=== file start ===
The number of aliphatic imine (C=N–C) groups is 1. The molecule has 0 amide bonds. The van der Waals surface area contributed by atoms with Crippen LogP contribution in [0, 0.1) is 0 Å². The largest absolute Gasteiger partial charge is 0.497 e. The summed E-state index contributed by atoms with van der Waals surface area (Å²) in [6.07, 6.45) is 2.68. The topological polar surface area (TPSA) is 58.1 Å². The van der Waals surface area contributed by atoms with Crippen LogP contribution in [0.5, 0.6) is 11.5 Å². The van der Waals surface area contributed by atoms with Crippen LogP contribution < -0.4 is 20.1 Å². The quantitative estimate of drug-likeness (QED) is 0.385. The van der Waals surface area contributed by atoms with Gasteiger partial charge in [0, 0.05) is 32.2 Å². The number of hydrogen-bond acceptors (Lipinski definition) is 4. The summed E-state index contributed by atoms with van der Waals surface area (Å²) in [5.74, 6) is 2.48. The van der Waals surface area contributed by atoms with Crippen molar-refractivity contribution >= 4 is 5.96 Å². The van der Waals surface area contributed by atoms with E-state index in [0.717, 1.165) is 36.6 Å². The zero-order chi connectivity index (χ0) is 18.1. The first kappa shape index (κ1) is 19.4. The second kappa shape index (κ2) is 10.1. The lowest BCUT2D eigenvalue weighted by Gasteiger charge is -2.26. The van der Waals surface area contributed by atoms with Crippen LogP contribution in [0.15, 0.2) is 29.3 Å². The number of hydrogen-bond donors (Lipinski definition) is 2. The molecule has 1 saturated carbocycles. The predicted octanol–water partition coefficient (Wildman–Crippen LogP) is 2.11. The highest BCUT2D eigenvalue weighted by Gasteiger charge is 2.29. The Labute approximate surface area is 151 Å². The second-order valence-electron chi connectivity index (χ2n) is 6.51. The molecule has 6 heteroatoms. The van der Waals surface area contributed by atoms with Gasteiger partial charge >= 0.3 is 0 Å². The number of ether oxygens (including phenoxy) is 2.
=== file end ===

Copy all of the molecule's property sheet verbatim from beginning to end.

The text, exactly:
The number of aliphatic imine (C=N–C) groups is 1. The molecule has 0 amide bonds. The van der Waals surface area contributed by atoms with Crippen LogP contribution in [0, 0.1) is 0 Å². The largest absolute Gasteiger partial charge is 0.497 e. The summed E-state index contributed by atoms with van der Waals surface area (Å²) in [6.07, 6.45) is 2.68. The topological polar surface area (TPSA) is 58.1 Å². The van der Waals surface area contributed by atoms with Crippen LogP contribution in [0.5, 0.6) is 11.5 Å². The van der Waals surface area contributed by atoms with Crippen LogP contribution < -0.4 is 20.1 Å². The quantitative estimate of drug-likeness (QED) is 0.385. The van der Waals surface area contributed by atoms with Gasteiger partial charge in [0, 0.05) is 32.2 Å². The number of hydrogen-bond acceptors (Lipinski definition) is 4. The summed E-state index contributed by atoms with van der Waals surface area (Å²) in [5.74, 6) is 2.48. The van der Waals surface area contributed by atoms with Crippen molar-refractivity contribution >= 4 is 5.96 Å². The van der Waals surface area contributed by atoms with E-state index in [0.717, 1.165) is 36.6 Å². The zero-order chi connectivity index (χ0) is 18.1. The first kappa shape index (κ1) is 19.4. The second kappa shape index (κ2) is 10.1. The lowest BCUT2D eigenvalue weighted by Gasteiger charge is -2.26. The van der Waals surface area contributed by atoms with Crippen LogP contribution in [0.15, 0.2) is 29.3 Å². The number of hydrogen-bond donors (Lipinski definition) is 2. The molecule has 1 saturated carbocycles. The predicted octanol–water partition coefficient (Wildman–Crippen LogP) is 2.11. The highest BCUT2D eigenvalue weighted by Gasteiger charge is 2.29. The Labute approximate surface area is 151 Å². The second-order valence-electron chi connectivity index (χ2n) is 6.51. The molecule has 6 heteroatoms. The van der Waals surface area contributed by atoms with Gasteiger partial charge >= 0.3 is 0 Å². The number of ether oxygens (including phenoxy) is 2.